Newman slays the Dragons

Cardinal Newman played a postseason game in Oakland on Friday night. (SCOTT MANCHESTER / PD).

OAKLAND — They looked good, coming off the bus Friday night, the Bishop O’Dowd players.

“If this was a body-building contest,” said Cardinal Newman coach Paul Cronin to his players before the game Friday night, “we’d lose. But this isn’t a body-building contest.”

If this was a contest on just pure athletic ability, Newman wouldn’t have won either.
“I got seven players who will play D1 college football,” said O’Dowd coach Hardy Nickerson, the former Cal star who played 16 years in the NFL. “We do things at the highest level here. I have taken all my experience as a player and a coach and applied it to this football team. We have so much talent that we can make the necessary adjustments. Teams just don’t know what’s coming.”

So much for appearances. So much for conversation.

The smaller, less athletic Cardinal Newman Cardinals pinned O’Dowd like a helpless puppy, absolutely crushing the Dragons, 56-35, in a D3 NCS playoff game that shocked anyone who based opinion on appearances.

“The East Bay supposedly has the better teams and we are just this small school from Santa Rosa,” said Newman running Stephen Tomasin.

“But by the third quarter, after we scored twice (in the period) I could tell by their body language that they didn’t have their high hopes anymore.”

That would be because of the Newman defense which forced all those D1 players to scratch for touchdowns and, most impressively and importantly, because of Tomasin, who looked like the best D1 player out there — if talent is to be judged by a single game.

Tomasin had a game that should make a number of colleges pay attention. He scored six touchdowns, running for four, catching two and putting up numbers that will drop jaws.
Tomasin ran 16 times for 232 yards, including a 60-yarder. He caught four passes for 76 yards. He was dominant the way, and I hate to keep coming back to it, a D1-bound player should be. His performance was made all the more impressive because he had to be pushed into a compliment.

“Yes,” Tomasin, a junior, said, “I guess I am playing the best football I ever played.”

To Tomasin’s total add the 107 yards quarterback Matt Sullivan picked up in 12 carries.

That’s 339 yards the Cardinals picked up on the ground, averaging 12.1 yards a carry between the two players. What was nearly as amazing as the number was the repetitiveness of the play that produced those numbers. Counting a few quarterback draws, the same play was run over and over and over, Sullivan putting the ball in the belly of Tomasin, then either pulling it or handing it off. Over and over and over.

“What we saw on film,” Cronin said, “was that we could make some yardage when we would line up three wide receivers to the strong side and then run to the weakside. They never really made adjustments to that.”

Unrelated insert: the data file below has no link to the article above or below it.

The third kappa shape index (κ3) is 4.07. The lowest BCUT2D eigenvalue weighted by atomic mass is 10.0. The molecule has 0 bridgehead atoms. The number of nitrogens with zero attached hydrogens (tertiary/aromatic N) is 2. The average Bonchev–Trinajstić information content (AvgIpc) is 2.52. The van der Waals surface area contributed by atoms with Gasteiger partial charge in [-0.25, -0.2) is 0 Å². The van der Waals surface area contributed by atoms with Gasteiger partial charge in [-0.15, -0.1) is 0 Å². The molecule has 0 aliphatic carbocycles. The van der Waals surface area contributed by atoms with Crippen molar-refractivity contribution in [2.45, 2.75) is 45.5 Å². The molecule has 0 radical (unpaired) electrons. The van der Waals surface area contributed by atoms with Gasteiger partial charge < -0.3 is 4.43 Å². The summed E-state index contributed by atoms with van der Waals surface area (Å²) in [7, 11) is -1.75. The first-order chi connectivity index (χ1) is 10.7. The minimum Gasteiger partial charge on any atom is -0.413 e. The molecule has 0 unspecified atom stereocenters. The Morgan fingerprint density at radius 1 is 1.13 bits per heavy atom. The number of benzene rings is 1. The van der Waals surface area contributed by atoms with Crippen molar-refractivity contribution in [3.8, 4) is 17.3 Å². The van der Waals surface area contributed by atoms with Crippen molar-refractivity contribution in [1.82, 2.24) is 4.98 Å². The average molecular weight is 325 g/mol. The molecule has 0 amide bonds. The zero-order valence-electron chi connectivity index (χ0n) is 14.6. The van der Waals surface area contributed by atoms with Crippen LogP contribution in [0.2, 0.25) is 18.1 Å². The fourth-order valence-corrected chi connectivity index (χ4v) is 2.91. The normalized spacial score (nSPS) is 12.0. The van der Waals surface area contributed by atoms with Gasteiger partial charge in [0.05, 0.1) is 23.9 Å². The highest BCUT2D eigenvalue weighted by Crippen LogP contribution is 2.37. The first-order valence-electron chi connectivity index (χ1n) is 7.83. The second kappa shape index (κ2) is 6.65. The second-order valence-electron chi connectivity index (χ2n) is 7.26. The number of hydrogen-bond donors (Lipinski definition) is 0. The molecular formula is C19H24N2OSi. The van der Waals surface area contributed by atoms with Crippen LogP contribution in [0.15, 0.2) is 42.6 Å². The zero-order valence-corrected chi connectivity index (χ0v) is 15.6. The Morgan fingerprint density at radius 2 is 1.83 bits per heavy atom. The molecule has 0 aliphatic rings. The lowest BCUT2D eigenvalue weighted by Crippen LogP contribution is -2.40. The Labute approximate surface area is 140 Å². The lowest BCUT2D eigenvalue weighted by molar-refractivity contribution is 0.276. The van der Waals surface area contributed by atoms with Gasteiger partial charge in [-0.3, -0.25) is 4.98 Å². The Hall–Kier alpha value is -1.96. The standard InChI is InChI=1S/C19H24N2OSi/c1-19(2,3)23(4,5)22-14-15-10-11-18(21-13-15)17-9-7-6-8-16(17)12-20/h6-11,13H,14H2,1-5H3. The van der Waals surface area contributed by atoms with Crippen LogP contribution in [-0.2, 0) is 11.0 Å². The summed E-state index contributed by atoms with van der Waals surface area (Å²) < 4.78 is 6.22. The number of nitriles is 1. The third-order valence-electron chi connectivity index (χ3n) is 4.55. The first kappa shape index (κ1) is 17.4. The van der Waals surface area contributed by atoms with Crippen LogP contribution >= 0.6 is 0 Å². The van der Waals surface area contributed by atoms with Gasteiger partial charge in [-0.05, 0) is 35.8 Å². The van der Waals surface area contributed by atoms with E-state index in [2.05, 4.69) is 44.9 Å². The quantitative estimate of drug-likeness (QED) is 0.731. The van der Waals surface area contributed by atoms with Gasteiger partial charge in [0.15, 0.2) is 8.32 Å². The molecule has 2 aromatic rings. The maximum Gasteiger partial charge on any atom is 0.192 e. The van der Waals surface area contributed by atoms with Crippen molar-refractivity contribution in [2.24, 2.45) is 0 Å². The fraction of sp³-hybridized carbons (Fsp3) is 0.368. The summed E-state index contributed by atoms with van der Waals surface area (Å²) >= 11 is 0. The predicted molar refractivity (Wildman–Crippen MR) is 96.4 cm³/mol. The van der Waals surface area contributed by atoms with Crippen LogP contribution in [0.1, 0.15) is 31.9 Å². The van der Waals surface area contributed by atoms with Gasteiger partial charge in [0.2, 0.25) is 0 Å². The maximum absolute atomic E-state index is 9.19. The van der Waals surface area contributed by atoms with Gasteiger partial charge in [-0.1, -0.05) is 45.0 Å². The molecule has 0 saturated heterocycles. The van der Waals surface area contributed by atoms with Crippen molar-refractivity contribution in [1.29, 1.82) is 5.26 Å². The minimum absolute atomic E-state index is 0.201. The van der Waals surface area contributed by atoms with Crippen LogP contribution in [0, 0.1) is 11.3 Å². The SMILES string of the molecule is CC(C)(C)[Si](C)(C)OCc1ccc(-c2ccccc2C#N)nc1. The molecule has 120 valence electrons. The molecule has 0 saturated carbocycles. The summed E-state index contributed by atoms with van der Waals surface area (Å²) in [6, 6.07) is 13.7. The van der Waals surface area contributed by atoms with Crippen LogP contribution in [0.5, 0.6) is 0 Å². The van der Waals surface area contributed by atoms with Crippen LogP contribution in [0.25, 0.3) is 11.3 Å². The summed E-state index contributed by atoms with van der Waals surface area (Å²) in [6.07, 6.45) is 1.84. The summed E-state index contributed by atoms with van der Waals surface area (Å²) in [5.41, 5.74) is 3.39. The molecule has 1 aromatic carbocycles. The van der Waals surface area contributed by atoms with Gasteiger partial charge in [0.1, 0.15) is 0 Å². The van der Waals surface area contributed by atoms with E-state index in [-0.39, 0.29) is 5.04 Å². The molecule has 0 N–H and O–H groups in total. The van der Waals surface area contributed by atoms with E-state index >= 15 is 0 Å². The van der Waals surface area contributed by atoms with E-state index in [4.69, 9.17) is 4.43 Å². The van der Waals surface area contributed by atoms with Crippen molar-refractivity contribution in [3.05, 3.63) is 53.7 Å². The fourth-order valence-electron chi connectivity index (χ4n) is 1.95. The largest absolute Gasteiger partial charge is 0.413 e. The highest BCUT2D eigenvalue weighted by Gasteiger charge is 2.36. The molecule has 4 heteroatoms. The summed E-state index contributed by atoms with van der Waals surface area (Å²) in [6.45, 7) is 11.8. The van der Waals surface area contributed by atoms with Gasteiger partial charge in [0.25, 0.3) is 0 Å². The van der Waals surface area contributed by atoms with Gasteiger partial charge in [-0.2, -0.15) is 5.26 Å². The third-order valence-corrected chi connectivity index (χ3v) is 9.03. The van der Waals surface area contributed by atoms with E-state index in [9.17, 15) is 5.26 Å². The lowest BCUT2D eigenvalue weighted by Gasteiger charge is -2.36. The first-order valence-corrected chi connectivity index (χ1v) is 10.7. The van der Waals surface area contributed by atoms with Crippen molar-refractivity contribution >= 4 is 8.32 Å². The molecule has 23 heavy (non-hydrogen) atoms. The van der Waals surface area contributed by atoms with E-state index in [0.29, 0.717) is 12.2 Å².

So under the heading of “If It Ain’t Broke, Don’t Fix It,” Newman ran that play, waiting for O’Dowd to react and cover it. Didn’t happen. That, coupled with the Dragons being overaggressive on defense and over-pursuing, led Newman to a total of 425 yards total offense. Not bad for a scrawny team.

“It’s easy to tell who the D1 kids are by looking at their film,” Cronin said of O’Dowd before the game.

It was also easy to tell who was having the most effect on the game, a point never more dramatically demonstrated than in the fourth quarter, when Tomasin scored his sixth and last touchdown, a 22-yard run, when he flattened Dragon defensive back Carlton Francis with 6:13 left in the game. Tomasin could have tried to evade Francis or run right at him. Tomasin chose the latter, as a matter of pride.

“On all of my long runs,” Tomasin said, “he was the one who had tackled me. So this time I wanted to go straight into him.” Tomasin, 5-foot-11, 185 pounds, hit Francis — 5-foot-9, 180 — so hard that the Dragon defensive back remained motionless face-down on the ground after Tomasin hit him on the way to the touchdown. After a few minutes Francis rose shakily to his feet and left under his own power. He was stunned, certainly. He wasn’t alone. His teammates were as well.

After all, Bishop O’Dowd came into this game with a 10-1 record, having allowed only 12.3 points a game.

“We got some things to clean up,” said Cronin after the game to his team, referring to three penalties that contributed greatly to three O’Dowd touchdowns. Then again, Cronin didn’t have a lot of times to fixate on what went wrong. After all, scoring eight touchdowns in one game has a tendency to fill up most conversations.

For more North Bay sports go to Bob Padecky’s blog at You can reach Staff Columnist at 521-5223 or